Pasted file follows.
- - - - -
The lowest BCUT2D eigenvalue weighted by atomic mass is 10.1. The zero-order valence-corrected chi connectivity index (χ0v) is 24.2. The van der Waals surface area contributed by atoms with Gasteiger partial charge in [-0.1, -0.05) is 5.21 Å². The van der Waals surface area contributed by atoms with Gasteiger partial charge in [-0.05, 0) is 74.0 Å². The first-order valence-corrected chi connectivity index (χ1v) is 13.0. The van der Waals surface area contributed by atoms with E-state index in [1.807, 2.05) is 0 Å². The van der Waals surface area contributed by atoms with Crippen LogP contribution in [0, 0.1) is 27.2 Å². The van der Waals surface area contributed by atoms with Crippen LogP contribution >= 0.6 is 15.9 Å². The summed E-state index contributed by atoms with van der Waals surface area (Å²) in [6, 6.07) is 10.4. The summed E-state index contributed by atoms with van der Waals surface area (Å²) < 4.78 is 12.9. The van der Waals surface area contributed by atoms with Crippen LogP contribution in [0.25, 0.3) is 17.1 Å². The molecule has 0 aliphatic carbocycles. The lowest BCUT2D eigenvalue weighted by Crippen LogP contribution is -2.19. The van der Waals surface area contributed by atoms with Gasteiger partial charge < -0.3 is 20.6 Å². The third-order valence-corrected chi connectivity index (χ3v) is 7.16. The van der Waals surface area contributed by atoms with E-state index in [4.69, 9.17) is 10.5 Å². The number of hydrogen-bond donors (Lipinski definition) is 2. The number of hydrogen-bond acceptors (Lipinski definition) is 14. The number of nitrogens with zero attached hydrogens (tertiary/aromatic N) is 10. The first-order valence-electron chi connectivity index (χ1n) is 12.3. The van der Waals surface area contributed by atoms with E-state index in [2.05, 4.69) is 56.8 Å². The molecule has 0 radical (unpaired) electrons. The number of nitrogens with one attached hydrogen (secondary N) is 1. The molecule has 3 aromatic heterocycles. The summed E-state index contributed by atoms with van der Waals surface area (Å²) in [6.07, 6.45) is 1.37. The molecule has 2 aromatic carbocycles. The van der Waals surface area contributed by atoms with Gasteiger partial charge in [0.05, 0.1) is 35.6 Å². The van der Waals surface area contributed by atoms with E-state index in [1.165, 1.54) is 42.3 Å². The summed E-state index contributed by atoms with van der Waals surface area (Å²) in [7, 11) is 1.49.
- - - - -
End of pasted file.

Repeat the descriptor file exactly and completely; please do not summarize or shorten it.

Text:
The lowest BCUT2D eigenvalue weighted by atomic mass is 10.1. The zero-order valence-corrected chi connectivity index (χ0v) is 24.2. The van der Waals surface area contributed by atoms with Gasteiger partial charge in [-0.1, -0.05) is 5.21 Å². The van der Waals surface area contributed by atoms with Gasteiger partial charge in [-0.05, 0) is 74.0 Å². The first-order valence-corrected chi connectivity index (χ1v) is 13.0. The van der Waals surface area contributed by atoms with E-state index in [1.807, 2.05) is 0 Å². The van der Waals surface area contributed by atoms with Crippen LogP contribution in [0, 0.1) is 27.2 Å². The van der Waals surface area contributed by atoms with Crippen LogP contribution >= 0.6 is 15.9 Å². The summed E-state index contributed by atoms with van der Waals surface area (Å²) in [6, 6.07) is 10.4. The summed E-state index contributed by atoms with van der Waals surface area (Å²) < 4.78 is 12.9. The van der Waals surface area contributed by atoms with Crippen LogP contribution in [0.25, 0.3) is 17.1 Å². The molecule has 0 aliphatic carbocycles. The lowest BCUT2D eigenvalue weighted by Crippen LogP contribution is -2.19. The van der Waals surface area contributed by atoms with Gasteiger partial charge < -0.3 is 20.6 Å². The third-order valence-corrected chi connectivity index (χ3v) is 7.16. The van der Waals surface area contributed by atoms with E-state index in [4.69, 9.17) is 10.5 Å². The number of hydrogen-bond donors (Lipinski definition) is 2. The number of hydrogen-bond acceptors (Lipinski definition) is 14. The number of nitrogens with zero attached hydrogens (tertiary/aromatic N) is 10. The first-order valence-electron chi connectivity index (χ1n) is 12.3. The van der Waals surface area contributed by atoms with E-state index in [2.05, 4.69) is 56.8 Å². The molecule has 0 radical (unpaired) electrons. The number of nitrogens with one attached hydrogen (secondary N) is 1. The molecule has 3 aromatic heterocycles. The summed E-state index contributed by atoms with van der Waals surface area (Å²) in [6.07, 6.45) is 1.37. The molecule has 2 aromatic carbocycles. The van der Waals surface area contributed by atoms with Gasteiger partial charge in [0.05, 0.1) is 35.6 Å². The van der Waals surface area contributed by atoms with E-state index in [1.165, 1.54) is 42.3 Å². The summed E-state index contributed by atoms with van der Waals surface area (Å²) in [7, 11) is 1.49.